On the afternoon of January 28, 2022, just as I was presenting some of these thoughts to an academic discussion on Indigenous futurity, a new fracture in the Ecuadorian oil pipeline caused an oil spill which has again created havoc in the Amazon, specially affecting Kichwa communities. It is easy to feel discouraged in the face of what appears as insurmountable obstacles.
What is to be done?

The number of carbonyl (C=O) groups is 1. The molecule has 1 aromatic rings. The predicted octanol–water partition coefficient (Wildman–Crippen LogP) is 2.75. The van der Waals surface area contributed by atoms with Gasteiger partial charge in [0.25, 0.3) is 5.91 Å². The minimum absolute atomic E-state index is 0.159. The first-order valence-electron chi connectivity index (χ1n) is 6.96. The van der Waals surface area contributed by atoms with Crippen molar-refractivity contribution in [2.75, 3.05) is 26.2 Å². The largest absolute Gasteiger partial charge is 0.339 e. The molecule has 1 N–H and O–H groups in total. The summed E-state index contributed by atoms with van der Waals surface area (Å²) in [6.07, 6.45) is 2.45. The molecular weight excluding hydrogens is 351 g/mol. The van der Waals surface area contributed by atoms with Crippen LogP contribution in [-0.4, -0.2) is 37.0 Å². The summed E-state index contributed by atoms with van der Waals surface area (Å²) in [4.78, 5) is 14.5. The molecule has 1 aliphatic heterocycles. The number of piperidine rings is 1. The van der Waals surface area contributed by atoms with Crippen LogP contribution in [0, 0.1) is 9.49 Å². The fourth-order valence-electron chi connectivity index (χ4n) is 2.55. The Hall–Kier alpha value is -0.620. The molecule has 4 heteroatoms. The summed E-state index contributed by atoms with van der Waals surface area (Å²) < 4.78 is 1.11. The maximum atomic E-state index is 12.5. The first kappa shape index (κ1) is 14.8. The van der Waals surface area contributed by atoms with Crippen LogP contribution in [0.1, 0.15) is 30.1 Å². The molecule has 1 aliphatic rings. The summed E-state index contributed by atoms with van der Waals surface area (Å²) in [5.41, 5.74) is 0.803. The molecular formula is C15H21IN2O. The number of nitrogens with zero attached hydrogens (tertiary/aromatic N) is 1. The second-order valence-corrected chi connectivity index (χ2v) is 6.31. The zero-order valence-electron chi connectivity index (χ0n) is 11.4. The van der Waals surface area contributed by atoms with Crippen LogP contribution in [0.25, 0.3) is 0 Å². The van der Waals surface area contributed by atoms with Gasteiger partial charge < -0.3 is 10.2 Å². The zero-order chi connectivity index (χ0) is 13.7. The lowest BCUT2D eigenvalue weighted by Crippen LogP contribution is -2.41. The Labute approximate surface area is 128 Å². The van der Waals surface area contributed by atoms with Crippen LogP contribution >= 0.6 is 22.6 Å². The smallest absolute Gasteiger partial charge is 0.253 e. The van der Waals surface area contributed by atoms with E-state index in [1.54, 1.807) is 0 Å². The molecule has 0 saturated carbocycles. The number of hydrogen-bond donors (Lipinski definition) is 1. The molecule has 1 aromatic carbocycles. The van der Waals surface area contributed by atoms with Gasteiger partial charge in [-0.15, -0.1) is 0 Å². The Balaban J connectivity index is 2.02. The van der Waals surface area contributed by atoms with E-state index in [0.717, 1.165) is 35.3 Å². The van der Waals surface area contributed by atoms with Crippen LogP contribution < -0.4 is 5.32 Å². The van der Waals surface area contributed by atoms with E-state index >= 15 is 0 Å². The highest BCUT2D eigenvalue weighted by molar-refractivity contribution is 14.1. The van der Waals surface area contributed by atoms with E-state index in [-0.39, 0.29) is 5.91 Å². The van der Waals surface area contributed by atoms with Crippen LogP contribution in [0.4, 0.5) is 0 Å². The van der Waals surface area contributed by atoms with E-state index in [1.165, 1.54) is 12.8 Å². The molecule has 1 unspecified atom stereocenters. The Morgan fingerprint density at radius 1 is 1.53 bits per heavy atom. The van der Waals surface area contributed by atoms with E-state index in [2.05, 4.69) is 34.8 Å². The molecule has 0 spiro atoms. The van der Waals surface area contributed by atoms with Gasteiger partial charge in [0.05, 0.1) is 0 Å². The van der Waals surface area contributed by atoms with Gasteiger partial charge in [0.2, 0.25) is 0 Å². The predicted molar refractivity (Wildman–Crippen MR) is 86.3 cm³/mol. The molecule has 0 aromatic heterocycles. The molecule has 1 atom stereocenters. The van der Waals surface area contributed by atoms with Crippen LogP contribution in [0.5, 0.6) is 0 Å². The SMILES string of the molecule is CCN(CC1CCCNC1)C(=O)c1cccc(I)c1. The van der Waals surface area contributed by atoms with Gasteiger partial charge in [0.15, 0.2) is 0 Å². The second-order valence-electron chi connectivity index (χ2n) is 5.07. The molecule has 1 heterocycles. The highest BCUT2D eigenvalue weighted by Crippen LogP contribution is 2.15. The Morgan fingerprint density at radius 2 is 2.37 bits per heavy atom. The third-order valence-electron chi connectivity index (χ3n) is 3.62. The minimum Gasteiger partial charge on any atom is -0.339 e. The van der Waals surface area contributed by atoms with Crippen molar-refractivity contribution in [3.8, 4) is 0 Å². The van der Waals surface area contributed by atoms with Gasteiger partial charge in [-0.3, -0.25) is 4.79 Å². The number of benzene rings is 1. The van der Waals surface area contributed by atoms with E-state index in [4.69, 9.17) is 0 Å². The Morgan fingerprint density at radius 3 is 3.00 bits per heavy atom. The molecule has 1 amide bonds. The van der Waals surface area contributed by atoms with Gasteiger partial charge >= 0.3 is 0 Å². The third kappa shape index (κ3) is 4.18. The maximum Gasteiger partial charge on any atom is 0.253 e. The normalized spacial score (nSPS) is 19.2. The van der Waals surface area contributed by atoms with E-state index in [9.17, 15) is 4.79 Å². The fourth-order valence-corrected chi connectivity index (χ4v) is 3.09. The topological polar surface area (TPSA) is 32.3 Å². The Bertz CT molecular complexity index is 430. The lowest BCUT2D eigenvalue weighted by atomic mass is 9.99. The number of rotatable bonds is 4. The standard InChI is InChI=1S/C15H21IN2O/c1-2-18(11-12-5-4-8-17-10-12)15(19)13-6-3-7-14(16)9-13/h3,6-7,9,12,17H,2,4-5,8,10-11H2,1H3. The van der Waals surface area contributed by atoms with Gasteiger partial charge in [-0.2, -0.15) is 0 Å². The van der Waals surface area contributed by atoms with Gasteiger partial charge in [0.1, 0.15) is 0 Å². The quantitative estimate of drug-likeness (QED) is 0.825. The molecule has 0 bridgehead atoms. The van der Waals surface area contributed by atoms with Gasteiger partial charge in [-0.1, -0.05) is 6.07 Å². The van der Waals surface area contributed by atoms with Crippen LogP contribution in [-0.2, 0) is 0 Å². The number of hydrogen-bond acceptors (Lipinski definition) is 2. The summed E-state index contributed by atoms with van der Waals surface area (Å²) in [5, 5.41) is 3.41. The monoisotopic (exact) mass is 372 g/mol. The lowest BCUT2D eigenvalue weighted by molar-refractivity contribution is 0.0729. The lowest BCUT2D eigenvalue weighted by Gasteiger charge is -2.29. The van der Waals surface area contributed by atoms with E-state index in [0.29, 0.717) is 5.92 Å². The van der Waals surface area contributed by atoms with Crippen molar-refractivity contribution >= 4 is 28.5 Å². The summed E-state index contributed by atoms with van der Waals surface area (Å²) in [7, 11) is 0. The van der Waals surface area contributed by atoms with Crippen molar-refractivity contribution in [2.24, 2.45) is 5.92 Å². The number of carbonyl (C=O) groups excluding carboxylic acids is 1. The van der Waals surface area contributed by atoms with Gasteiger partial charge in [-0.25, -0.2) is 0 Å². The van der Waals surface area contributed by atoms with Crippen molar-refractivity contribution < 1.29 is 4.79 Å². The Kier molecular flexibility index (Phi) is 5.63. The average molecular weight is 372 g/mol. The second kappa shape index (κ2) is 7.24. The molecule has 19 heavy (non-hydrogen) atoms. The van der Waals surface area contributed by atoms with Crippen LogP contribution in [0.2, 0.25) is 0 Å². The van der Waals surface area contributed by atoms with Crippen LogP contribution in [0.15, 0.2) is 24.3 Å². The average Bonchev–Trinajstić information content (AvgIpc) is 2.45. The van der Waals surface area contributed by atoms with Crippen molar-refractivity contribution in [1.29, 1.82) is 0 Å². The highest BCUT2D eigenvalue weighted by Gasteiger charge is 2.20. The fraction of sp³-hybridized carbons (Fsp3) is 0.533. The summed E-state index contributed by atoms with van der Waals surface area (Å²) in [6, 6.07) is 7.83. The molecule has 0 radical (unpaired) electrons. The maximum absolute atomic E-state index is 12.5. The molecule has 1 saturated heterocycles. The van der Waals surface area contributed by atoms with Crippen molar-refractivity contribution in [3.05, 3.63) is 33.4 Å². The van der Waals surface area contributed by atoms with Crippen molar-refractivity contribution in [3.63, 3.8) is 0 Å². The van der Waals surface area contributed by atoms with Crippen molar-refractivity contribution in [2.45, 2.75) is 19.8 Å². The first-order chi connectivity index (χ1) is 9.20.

Rivera Cusicanqui explains that ch’ixi is a color that is the juxtaposition, in small points or spots, of opposed or contrasting colors: black and white, red and green, and so on. Ch’ixi, she explains, reflects the Aymara idea of something that is and is not at the same time: it is the logic of the included third. It combines the Indigenous world and its opposite without mixing them. In opposition to Nestor García Canclini’s notion of hybridity, which to Rivera ultimately connotes infertility, ch’ixi expresses “the parallel coexistence of multiple differences that do not extinguish but instead antagonize and complement each other.” Rivera’s description of ch’ixi suggests that the possibility of governance for our societies should not be based in forcing Indigenous thought into settler or mestizo notions of a developmentalist state, but rather reformulating and transforming local networks to understand the ch’ixi reality in which we live, and providing the extra-state formulations to support a ch’ixi futurity in we can think of, formulate, and work towards renewed relations with the land. ■